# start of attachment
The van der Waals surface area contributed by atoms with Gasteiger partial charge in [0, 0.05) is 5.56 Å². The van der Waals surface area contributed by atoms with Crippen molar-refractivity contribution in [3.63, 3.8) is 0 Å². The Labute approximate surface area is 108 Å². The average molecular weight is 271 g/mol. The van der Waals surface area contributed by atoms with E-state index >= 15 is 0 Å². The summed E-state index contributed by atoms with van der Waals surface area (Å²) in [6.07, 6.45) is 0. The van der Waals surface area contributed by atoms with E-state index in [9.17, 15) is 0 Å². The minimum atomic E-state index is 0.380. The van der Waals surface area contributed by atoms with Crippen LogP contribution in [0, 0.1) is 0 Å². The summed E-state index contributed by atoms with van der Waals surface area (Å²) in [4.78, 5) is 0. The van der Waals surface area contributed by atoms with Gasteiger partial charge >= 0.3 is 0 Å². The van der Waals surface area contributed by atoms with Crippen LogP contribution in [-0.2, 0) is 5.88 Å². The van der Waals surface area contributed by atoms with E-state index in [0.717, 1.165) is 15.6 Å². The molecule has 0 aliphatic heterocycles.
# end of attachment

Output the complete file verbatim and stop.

The van der Waals surface area contributed by atoms with Gasteiger partial charge in [0, 0.05) is 5.56 Å². The van der Waals surface area contributed by atoms with Crippen molar-refractivity contribution in [3.63, 3.8) is 0 Å². The Labute approximate surface area is 108 Å². The average molecular weight is 271 g/mol. The van der Waals surface area contributed by atoms with E-state index >= 15 is 0 Å². The summed E-state index contributed by atoms with van der Waals surface area (Å²) in [6.07, 6.45) is 0. The van der Waals surface area contributed by atoms with E-state index in [9.17, 15) is 0 Å². The minimum atomic E-state index is 0.380. The van der Waals surface area contributed by atoms with Crippen LogP contribution in [0, 0.1) is 0 Å². The summed E-state index contributed by atoms with van der Waals surface area (Å²) in [4.78, 5) is 0. The van der Waals surface area contributed by atoms with Gasteiger partial charge >= 0.3 is 0 Å². The van der Waals surface area contributed by atoms with Crippen LogP contribution in [-0.2, 0) is 5.88 Å². The van der Waals surface area contributed by atoms with E-state index in [0.717, 1.165) is 15.6 Å². The molecule has 0 aliphatic heterocycles.